### SUMIF, COUNTIF, and AVERAGEIF Functions – The Master Guide

This Excel Tutorial demonstrates how to use the Excel Countif and Countifs Functions.

## Formula Examples: ## COUNTIF Function Description:

Counts all cells in a series that meet one (COUNTIF) or multiple (COUNTIFS) specified criteria.

## COUNTIF Syntax

range – An array of numbers, text, or blank values.
criteria – A string containing the criteria. Example “>0”

### More Examples:

First let’s look at an easy COUNTIF example:

### COUNTIF Greater than Zero

This code will count all cells that are greater than zero in column A.
`=countif(a4:a10,">0")`

### COUNTIF Less Than Zero

This code will count all cells that are less than zero in column A.
`=countif(a4:a10,"<0")`

### COUNTIF Blank Cells

`=countif(a4:a10,"")`
This COUNTIF formula counts all the blank cells in column A. However, instead, you could use COUNTBLANK to count all the blank cells:
`=countblank(a4:a10)`

### Count Not Blank Cells

Counting nonblank cells is a little trickier. You would think that this would count all the non-blank cells:
`=countif(a4:a10,"<>")`
and it usually does, except for one notable exception. When a cell contains a formula that results in “” (Blank), the above code will count it as non-blank because a formula exists in the cell. Instead, use this formula:
`=countif(a4:a10,"*?")`
This formula makes use of Wildcard Characters. We’ll learn about them below.

There is one other count function you should know: the COUNTA Function. The COUNTA Function counts all cells that contain anything: a formula (even if it results in “”), a logical value (TRUE or FALSE), text, or a number.

## Count Blank and Non-Blank Cell Examples:

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## Countif Wildcard

You may have heard about Wildcards in Excel. Wildcards are characters that can represent any character. Here’s a chart:
<>

picture with apples

## Text – Exact Match

`=countif(a2:a10,"apples")`

## Text – Contains Text

`=countif(a2:a10,"*apples*")`

## Text – Contains Any Text

`=countif(a2:a10,"*")`

### Countif – Does not Contain any Text

`=countif(a2:a10,"<>*")`

## Countif Color

Unfortunately there is not an easy way to count cells with specific colors. To do this you will need to use VBA. Here’s a link with more information: CountIf Cell Color using VBA>.

## Countif Duplicates

There are numerous ways to count duplicates, but let’s take a look at one of the easier methods, using only COUNTIF functions.

Picture

First, create a column to count how often a record appears on the data. Any record appearing more than once (>1) is considered a duplicate.
`=count`

Then we create a COUNTIF function to count the number of records that appear more than once:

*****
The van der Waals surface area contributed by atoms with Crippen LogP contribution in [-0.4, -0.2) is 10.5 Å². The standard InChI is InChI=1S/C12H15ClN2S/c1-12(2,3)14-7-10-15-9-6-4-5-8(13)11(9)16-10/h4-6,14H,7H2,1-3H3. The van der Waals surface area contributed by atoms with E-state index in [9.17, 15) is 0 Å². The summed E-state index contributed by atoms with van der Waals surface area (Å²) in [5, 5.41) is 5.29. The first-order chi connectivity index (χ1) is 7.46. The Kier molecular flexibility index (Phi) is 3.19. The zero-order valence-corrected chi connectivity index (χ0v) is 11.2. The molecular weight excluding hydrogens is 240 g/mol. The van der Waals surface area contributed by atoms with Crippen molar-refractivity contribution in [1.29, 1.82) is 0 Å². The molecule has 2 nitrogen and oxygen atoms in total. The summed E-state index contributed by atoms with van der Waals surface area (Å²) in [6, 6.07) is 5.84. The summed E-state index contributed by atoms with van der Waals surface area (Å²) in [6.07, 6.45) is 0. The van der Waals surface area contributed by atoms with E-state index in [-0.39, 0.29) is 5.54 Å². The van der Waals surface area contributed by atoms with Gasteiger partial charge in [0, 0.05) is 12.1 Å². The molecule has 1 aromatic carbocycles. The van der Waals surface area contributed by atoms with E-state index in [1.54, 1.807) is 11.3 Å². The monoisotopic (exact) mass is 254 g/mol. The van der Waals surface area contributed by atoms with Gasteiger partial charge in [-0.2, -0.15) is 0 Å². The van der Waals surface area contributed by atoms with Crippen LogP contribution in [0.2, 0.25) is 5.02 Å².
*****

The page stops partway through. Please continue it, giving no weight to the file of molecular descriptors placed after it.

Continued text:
`=count`

## Countif with Two or Multiple Conditions – The Countifs Function

So far we’ve worked only with the COUNTIF Function. The COUNTIF Function can only handle one criteria at a time. To COUNTIF with multiple criteria you need to use the COUNTIFS Function. COUNTIFS behaves exactly like COUNTIF. You just add extra criteria. Let’s take a look at some examples…

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## COUNTIFS – Greater Than and Less Than

Let’s do a COUNTIF where we check if a number falls within a range. The number must be greater than 0, but less than 100:

## COUNTIFS – Date Range

Now let’s try it with dates. Find any dates within the range 1/1/2015 to 7/15/2015:

## COUNTIFS – Or

So far we’ve only dealt with AND criteria. Ex: Greater than 0 AND less than 100. What doing a COUNTIFS with OR?

countif pivot table

How to do a Countif in Excel
Criteria for Countif

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have links to his content on the formula page with # to link to different stuff

when you apply criteria treat it like text

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## COUNTIF VBA Examples

You can also access the Excel COUNTIF Function from within VBA, using Application.WorksheetFunction.

Type:

`application.worksheetfunction.CountIf(Range, Criteria)` Assuming we have the data displayed above:

`WorksheetFunction.CountIf(Range("A1:A10"), ">60")`

Will return 4 , as there are four cells with values larger that 60

`WorksheetFunction.CountIf(Range("A1:A10"), "10")`

Will return 1 , as there is one cell with value equal to 10

`MsgBox WorksheetFunction.CountIf(Range("A1:A10"), "<>")`

Will return 10 , as all cells have values

`MsgBox WorksheetFunction.CountIf(Range("A1:A10"), "")`

Will return 10 , as there are no blank cells Assuming we have the data in a table named “Table1”, like displayed above:

`WorksheetFunction.CountIf(Range("Table1"), "*test*")`

Will return 6, as there are six cells that contain the word “test”.

`WorksheetFunction.CountIf(Range("Table1"), "test")`

Will return 6, as there are no cells that contain ONLY the word “test”.

`WorksheetFunction.CountIf(Range("Table1"), "F*")`

Will return 6, as there are three cells whose values start with the letter “F”.